Heroes of Baseball Author:Robert Smith What is unusual about this book is that the emphasis is on the players who were stars before the turn of the twentieth century. Of the thirty-two players/managers/owners described, approximately two thirds did most of their playing before the year 1900. The only ones profiled who could be said to have played in the modern era are Babe Ruth, Dizz... more »y Dean and Jackie Robinson. Therefore I read the exploits of Alexander Cartwright, Dickey Pierce, Harry Wright, Edward Nolan, and others with great interest. They were the true pioneers of the sport, their actions molded other games into what we now know as baseball. It is unfortunate that they do not receive the recognition that they so richly deserve.
Two main points stick out from these brief biographies. The first is that so many of them died young, often from excessive drinking. The second is that so many of the different styles of play that are considered new were used in the early years of baseball. Before reading the biography of Thomas Ramsey, I did not know that the knuckle ball pitch was first used in the 1880's. Another pitch that is described was almost certainly the "split finger fastball" that Bruce Sutter made famous again in the 1980's.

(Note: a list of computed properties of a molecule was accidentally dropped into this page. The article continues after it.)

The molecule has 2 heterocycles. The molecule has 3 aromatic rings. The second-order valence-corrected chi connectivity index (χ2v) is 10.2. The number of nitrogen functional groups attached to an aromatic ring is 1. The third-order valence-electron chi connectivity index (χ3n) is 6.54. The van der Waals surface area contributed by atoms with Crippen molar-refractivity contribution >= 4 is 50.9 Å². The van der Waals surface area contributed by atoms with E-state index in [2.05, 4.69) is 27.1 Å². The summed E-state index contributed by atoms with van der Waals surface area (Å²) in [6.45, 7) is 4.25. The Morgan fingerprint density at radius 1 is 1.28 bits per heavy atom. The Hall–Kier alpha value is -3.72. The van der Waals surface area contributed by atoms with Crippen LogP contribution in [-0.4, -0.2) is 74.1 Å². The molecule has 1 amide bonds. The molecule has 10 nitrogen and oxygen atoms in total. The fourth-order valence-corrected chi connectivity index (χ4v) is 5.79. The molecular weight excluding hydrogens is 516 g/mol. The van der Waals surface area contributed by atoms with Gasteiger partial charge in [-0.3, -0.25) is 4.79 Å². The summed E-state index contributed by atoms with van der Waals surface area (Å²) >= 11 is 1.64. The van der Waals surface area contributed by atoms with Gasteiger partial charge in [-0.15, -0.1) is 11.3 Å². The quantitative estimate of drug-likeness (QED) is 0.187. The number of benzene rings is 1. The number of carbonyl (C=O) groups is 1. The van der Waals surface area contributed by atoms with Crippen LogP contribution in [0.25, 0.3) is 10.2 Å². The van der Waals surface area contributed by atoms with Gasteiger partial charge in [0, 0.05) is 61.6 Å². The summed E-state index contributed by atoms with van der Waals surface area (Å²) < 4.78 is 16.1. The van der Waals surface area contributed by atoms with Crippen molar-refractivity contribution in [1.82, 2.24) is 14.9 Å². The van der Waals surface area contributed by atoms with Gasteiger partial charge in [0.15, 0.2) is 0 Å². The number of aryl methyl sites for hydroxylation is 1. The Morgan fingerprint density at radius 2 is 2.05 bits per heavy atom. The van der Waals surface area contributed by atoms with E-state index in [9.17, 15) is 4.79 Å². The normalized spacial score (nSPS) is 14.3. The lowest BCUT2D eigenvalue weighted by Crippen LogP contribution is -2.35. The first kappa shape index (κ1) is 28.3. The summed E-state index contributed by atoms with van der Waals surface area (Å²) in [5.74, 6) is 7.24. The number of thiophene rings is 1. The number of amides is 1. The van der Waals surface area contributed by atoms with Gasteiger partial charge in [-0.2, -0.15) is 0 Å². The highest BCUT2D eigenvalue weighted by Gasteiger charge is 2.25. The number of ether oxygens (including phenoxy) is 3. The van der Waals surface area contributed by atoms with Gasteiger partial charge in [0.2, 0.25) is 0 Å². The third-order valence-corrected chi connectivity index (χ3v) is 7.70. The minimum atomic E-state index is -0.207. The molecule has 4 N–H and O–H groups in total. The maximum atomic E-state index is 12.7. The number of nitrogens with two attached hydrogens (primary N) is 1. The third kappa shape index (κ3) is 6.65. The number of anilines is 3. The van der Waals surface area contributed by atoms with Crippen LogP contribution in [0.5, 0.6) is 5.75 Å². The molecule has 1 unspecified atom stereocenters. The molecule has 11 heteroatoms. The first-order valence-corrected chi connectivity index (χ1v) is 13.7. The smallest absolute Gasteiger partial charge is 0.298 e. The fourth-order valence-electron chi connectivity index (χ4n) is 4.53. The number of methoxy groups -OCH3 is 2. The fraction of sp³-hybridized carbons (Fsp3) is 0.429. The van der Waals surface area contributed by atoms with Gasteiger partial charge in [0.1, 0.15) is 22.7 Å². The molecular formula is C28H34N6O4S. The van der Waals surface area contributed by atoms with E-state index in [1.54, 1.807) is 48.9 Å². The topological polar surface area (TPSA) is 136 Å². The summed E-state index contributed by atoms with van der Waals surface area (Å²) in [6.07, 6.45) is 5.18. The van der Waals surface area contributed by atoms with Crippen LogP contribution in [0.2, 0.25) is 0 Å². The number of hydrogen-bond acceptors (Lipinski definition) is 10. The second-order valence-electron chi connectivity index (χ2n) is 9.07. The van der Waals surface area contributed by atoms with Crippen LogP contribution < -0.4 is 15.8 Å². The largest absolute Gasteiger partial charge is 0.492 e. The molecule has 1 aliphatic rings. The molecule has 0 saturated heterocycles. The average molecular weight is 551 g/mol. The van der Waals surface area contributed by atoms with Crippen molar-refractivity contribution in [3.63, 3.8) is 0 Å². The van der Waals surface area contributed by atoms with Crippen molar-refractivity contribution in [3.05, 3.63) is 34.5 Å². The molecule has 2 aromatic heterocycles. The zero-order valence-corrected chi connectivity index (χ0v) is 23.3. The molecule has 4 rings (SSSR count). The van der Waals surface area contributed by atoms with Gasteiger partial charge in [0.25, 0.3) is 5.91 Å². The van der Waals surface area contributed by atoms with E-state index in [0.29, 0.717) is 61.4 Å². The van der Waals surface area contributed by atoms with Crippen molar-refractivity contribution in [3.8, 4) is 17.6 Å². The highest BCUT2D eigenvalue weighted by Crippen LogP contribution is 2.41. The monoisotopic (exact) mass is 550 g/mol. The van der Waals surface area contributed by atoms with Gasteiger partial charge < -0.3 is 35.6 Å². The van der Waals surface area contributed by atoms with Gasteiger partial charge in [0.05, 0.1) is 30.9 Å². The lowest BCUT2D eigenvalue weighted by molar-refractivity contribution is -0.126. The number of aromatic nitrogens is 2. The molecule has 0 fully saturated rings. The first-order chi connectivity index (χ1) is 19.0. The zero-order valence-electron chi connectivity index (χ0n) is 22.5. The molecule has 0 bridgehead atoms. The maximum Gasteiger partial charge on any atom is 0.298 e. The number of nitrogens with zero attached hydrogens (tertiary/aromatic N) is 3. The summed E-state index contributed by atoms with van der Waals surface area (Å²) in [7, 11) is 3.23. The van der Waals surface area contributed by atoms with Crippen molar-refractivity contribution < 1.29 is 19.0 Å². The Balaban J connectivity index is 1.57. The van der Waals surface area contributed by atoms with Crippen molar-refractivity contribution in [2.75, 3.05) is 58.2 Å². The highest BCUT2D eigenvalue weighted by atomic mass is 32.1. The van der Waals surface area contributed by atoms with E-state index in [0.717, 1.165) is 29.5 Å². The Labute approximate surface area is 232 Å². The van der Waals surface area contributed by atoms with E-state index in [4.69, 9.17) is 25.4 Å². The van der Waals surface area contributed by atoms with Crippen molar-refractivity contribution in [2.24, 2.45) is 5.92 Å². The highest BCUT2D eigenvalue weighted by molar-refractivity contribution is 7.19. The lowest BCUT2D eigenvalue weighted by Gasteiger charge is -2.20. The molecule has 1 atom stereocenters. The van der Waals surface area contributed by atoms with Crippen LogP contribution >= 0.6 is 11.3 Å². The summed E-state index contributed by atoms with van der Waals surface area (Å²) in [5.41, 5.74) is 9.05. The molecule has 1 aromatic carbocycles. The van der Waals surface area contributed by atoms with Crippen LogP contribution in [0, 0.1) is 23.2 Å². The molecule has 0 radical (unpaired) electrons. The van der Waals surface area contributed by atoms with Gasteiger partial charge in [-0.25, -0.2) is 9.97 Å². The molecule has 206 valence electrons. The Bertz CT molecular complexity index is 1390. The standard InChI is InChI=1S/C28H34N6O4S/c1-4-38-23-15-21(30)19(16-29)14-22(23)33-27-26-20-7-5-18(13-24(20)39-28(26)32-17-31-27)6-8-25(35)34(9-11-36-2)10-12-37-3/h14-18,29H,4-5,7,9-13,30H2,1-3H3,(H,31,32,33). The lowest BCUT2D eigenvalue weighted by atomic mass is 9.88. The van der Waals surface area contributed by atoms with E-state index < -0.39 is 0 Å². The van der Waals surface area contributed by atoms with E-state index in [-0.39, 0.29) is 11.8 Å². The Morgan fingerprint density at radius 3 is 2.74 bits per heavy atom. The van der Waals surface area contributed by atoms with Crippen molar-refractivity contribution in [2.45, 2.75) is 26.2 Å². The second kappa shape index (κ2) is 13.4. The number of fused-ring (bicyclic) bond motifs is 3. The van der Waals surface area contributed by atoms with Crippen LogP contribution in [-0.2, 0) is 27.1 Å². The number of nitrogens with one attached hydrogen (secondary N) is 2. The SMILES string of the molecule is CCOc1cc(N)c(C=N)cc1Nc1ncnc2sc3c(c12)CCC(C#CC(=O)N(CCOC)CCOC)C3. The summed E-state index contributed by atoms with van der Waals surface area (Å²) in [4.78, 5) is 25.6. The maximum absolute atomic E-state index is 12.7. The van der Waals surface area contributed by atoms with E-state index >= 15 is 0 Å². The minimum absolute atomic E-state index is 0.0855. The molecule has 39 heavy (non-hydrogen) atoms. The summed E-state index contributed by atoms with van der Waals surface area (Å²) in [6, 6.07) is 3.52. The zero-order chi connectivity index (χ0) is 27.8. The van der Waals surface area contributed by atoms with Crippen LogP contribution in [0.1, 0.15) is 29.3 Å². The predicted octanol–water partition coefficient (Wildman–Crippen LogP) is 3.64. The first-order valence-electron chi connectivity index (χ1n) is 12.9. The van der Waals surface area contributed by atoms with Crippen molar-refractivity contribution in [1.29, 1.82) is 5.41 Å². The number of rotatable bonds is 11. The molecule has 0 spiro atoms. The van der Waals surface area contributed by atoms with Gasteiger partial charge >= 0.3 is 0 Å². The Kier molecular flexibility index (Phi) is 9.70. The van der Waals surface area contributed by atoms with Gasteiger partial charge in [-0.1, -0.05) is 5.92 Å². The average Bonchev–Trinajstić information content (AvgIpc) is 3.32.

This is a history of baseball from the early days and was an interesting read. Many of these men were tough, very tough. As a commentator in the Ken Burns film about baseball said, "These were men from the steel mills and coal mines, and if they didn't play baseball, that was where they would be." Therefore, they fought for their position, against the opposing team, the umpires and even their teammates if they had to. Some players used every dirty trick they could think of, tripping a runner, grabbing the belt loop of an opposing player when the umpire wasn't looking, knocking a fielder off stride, deliberately stepping on another player and sliding with spikes high. This is a true description of how the game used to be played, where winning was everything, because to many players it really was.« less